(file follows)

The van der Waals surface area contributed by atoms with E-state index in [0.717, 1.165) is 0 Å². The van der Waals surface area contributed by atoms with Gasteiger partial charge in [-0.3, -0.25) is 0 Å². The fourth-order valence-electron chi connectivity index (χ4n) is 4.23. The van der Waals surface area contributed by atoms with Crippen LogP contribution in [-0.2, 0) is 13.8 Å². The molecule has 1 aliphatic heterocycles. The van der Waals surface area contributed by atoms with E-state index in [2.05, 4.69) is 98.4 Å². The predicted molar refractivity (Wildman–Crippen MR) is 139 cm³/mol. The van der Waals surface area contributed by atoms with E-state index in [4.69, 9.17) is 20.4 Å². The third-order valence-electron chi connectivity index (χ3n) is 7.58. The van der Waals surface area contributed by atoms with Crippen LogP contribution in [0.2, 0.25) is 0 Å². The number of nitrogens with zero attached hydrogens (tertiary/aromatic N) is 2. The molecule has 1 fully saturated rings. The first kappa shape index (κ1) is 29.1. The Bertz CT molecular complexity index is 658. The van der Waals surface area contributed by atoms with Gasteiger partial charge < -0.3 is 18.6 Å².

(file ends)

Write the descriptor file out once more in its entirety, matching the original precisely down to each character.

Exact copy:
The van der Waals surface area contributed by atoms with E-state index in [0.717, 1.165) is 0 Å². The van der Waals surface area contributed by atoms with Gasteiger partial charge in [-0.3, -0.25) is 0 Å². The fourth-order valence-electron chi connectivity index (χ4n) is 4.23. The van der Waals surface area contributed by atoms with Crippen LogP contribution in [-0.2, 0) is 13.8 Å². The molecule has 1 aliphatic heterocycles. The van der Waals surface area contributed by atoms with E-state index in [2.05, 4.69) is 98.4 Å². The predicted molar refractivity (Wildman–Crippen MR) is 139 cm³/mol. The van der Waals surface area contributed by atoms with E-state index in [4.69, 9.17) is 20.4 Å². The third-order valence-electron chi connectivity index (χ3n) is 7.58. The van der Waals surface area contributed by atoms with Crippen LogP contribution in [0.2, 0.25) is 0 Å². The number of nitrogens with zero attached hydrogens (tertiary/aromatic N) is 2. The molecule has 1 fully saturated rings. The first kappa shape index (κ1) is 29.1. The Bertz CT molecular complexity index is 658. The van der Waals surface area contributed by atoms with Gasteiger partial charge < -0.3 is 18.6 Å².